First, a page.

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Pink introduces formal protection review requirement

Pink Home Loans advisers will now supply documentary evidence that they have discussed protection with their clients in every mortgage they arrange.

From this week the network’s brokers have been advised to ask clients to bring in their employment contract to illustrate what benefits they will be entitled to if they become too ill to work. The borrower will be asked to sign a declaration if they do not wish to take the advice.

The move is designed to encourage more clients to take out income protection so they can meet their mortgage payments if there are off ill from work.

Statutory sick pay rules mean employers must pay claimants at least £87.55 per week if they are ill, although many homeowners would struggle to meet their mortgage obligations on this.

Pink director Mark Graves says: “Customers are at the heart of every decision an adviser makes, so asking a client to provide a copy of their employment contract or policy documents is a natural progression to make.  

“An adviser should, in every situation, be able to point out how long the client could maintain the mortgage and put food on the table if they suffered a long term illness or lost their job. In my experience very few consumers will be familiar with just how little they are likely to receive from their employer in the event that they are no longer able to work.”

Rival networks have no plans to follow the move, however.

Homeloan Partnership commercial director Neil Hoare says members of his network are expected to discuss protection with each client but are not formally required to do so.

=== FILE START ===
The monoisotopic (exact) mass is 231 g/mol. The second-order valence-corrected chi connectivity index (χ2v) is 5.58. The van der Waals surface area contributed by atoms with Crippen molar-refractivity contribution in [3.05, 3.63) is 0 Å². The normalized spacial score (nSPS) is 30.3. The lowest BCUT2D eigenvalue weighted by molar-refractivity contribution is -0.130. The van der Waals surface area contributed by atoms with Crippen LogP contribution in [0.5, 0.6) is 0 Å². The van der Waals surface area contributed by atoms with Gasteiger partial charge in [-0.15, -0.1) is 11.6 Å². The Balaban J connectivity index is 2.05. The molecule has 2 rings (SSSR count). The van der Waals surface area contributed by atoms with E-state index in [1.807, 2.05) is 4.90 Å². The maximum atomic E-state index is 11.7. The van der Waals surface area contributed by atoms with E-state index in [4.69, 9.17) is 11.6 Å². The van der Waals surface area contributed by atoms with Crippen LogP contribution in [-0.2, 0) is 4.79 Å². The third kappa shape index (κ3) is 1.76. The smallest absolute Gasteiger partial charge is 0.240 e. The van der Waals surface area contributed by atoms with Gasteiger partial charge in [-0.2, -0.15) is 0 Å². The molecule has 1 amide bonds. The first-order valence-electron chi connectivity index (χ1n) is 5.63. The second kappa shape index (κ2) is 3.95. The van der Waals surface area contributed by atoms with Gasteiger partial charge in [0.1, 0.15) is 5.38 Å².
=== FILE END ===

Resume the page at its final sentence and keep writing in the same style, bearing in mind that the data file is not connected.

He says: “Any move that improves the consumer outcome is a welcome change but we believe our advisers are already aware of the need to do this.

“I don’t think we would introduce a formal policy whereby a protection chat is required, but brokers know that any poor outcomes experienced by their clients will lead to a review of the advice process and as a result, we expect them all to be taking the necessary actions to make sure this doesn’t happen.”

L&G Mortgage Club managing director Stephen Smith says: “A protection discussion is prudent and proper in any advice process but I would imagine many networks already recommend their members should do this.

“We certainly have no plans to introduce a formal policy like this but it certainly cannot be a bad thing to do so.”

PTFS marketing director David Carrington adds: “It’s great to see more distributors placing a focus on the need to protect your mortgage. That can only be commended.

“I would, however, agree with the view that most brokers, and certainly we would like to think our members, are already engaging in these conversations to make sure their clients are in the best position in terms of managing their finances. The proper approach to advising clients should mean you are discussing their entire situation, and that definitely means making sure they are able to meet their mortgage payments in the event of long-term illness.”

Adviser view

Alan Lakey, partner, Highclere Financial Services 

I think its a very commendable idea, but in truth I do not like when things are made to be compulsory. In my view, any adviser worth his salt would be having this duscussion anyway with each client, but it can’t be a bad thing to make sure the consumer is protected even if it takes a policy like this.